Yet, through "auditing" the Scientologists claim to be able to kill their enemies from across the globe using only the power of their minds. Surely that "power" has some value, at least in the comic book world? Hehehe
I wish I could draw. The "powers" claimed by Scientologists certainly would make for interesting "superhero" antics.
----- Original Message -----
Sent: Friday, April 02, 2004 12:32 PM
Subject: [Maury_and_Baty] Re: Sklars are in waiting!
Following my name below is the excerpt from the Sklar's earlier case
dealing with the same issue. There's probably no reason to think the
Tax Court will find any other result than in the previous case. If
that be the case, I guess we'll just have to wait and see what the
Sklars do about moving up to the appeals court and possibly the
I don't recall if we've posted the actual text from their previous
case or not. My apologies if this is redundant.
TCM, [CCH Dec. 53,834(M)] , Michael and Marla Sklar v.
Commissioner, Charitable contributions: Deductibility: Donees:
Tuition payments: Religious organizations.--, (Apr. 05, 2000)
The law is well settled that tuition paid for the education of the
children of the taxpayer is a family expense, not a charitable
contribution to the educating institution. See DeJong v. Commissioner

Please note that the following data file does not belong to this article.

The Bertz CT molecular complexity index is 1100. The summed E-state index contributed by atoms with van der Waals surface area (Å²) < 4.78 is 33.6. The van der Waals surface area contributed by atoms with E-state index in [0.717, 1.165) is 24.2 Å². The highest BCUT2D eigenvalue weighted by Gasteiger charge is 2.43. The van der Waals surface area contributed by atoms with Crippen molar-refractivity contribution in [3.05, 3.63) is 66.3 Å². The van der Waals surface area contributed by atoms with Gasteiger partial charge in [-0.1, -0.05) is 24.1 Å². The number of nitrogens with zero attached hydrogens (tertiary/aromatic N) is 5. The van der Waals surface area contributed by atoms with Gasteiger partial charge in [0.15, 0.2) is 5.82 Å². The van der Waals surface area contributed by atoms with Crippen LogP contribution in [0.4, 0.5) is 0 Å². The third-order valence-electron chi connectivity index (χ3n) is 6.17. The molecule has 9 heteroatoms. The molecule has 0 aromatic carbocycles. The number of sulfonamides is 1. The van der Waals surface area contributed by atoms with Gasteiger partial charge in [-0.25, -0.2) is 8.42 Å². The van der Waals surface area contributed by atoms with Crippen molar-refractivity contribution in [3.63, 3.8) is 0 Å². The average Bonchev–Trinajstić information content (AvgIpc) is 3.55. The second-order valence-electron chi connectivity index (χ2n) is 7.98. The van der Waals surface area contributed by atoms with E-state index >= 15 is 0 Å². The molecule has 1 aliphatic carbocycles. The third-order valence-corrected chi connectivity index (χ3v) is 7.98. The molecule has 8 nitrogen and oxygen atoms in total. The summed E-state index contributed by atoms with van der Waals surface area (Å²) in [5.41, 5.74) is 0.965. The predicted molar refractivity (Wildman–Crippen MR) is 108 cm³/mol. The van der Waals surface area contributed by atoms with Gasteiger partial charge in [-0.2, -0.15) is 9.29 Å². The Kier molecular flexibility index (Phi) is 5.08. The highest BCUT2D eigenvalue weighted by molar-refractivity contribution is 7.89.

[62-2 USTC 9794 ], 309 F.2d 373, 376 (9th Cir. 1962), affg. [Dec.
24,997 ] 36 T.C. 896 (1961). A tuition payment to a parochial school
is generally not considered a charitable contribution because the
taxpayer making the payment receives something of economic value,
i.e., educational benefits, in return. See Winters v. Commissioner
[72-2 USTC 9729 ], 468 F.2d 778, 781 (2d Cir. 1972), affg. [Dec.
31,074(M) ] T.C. Memo. 1971-290. The payment proceeds primarily from
the incentive of anticipated benefits to the payor beyond the
satisfaction which flows from the performance of a generous act. See
DeJong v. Commissioner, supra at 376. The Court of Appeals for the
Ninth Circuit further stated:
The value of a gift may be excluded from gross income only if the
gift proceeds from a "detached and disinterested generosity" or "out
of affection, admiration, charity or like impulses" and must be
included if the claimed gift proceeds primarily from "the
constraining force of any moral or legal duty" or from "the incentive
of anticipated benefit of an economic nature." We must conclude that
such criteria are clearly applicable to a charitable deduction under
Id. at 379.
It is clear in this case that petitioners' payments to the schools
were not made out of detached and disinterested generosity or out of
affection, admiration, charity, or like impulses. They were intended
as payment in the nature of tuition for petitioners' children, a
personal expense. These mandatory payments were received as payments
for tuition by the schools. Therefore, they do not qualify as
charitable contribution deductions.
In Hernandez v. Commissioner [89-1 USTC 9347 ], 490 U.S. 680 (1989),
the Supreme Court held on the record presented that payments
for "auditing" to the Church of Scientology were not deductible as